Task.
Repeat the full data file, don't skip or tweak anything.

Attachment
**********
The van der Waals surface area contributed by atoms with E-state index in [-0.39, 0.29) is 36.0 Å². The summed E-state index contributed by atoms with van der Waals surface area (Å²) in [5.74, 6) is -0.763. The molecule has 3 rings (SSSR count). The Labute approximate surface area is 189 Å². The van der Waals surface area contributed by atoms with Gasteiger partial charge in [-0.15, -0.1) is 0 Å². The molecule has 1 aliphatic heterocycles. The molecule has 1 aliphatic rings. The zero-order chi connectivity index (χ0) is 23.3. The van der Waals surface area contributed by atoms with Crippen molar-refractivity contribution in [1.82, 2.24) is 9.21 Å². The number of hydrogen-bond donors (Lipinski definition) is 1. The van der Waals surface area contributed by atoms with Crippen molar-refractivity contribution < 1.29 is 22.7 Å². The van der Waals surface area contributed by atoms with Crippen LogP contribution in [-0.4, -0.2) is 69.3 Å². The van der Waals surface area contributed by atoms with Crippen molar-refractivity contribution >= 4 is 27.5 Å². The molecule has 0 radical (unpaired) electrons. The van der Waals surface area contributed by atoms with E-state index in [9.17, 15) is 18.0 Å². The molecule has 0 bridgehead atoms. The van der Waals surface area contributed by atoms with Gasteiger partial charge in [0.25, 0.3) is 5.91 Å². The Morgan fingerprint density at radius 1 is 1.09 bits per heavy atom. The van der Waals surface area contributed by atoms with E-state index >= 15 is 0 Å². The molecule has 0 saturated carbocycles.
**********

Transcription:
The van der Waals surface area contributed by atoms with E-state index in [-0.39, 0.29) is 36.0 Å². The summed E-state index contributed by atoms with van der Waals surface area (Å²) in [5.74, 6) is -0.763. The molecule has 3 rings (SSSR count). The Labute approximate surface area is 189 Å². The van der Waals surface area contributed by atoms with Gasteiger partial charge in [-0.15, -0.1) is 0 Å². The molecule has 1 aliphatic heterocycles. The molecule has 1 aliphatic rings. The zero-order chi connectivity index (χ0) is 23.3. The van der Waals surface area contributed by atoms with Crippen molar-refractivity contribution in [1.82, 2.24) is 9.21 Å². The number of hydrogen-bond donors (Lipinski definition) is 1. The van der Waals surface area contributed by atoms with Crippen molar-refractivity contribution < 1.29 is 22.7 Å². The van der Waals surface area contributed by atoms with Crippen LogP contribution in [-0.4, -0.2) is 69.3 Å². The van der Waals surface area contributed by atoms with Crippen molar-refractivity contribution >= 4 is 27.5 Å². The molecule has 0 radical (unpaired) electrons. The van der Waals surface area contributed by atoms with E-state index in [9.17, 15) is 18.0 Å². The molecule has 0 bridgehead atoms. The van der Waals surface area contributed by atoms with Gasteiger partial charge in [0.25, 0.3) is 5.91 Å². The Morgan fingerprint density at radius 1 is 1.09 bits per heavy atom. The van der Waals surface area contributed by atoms with E-state index >= 15 is 0 Å². The molecule has 0 saturated carbocycles.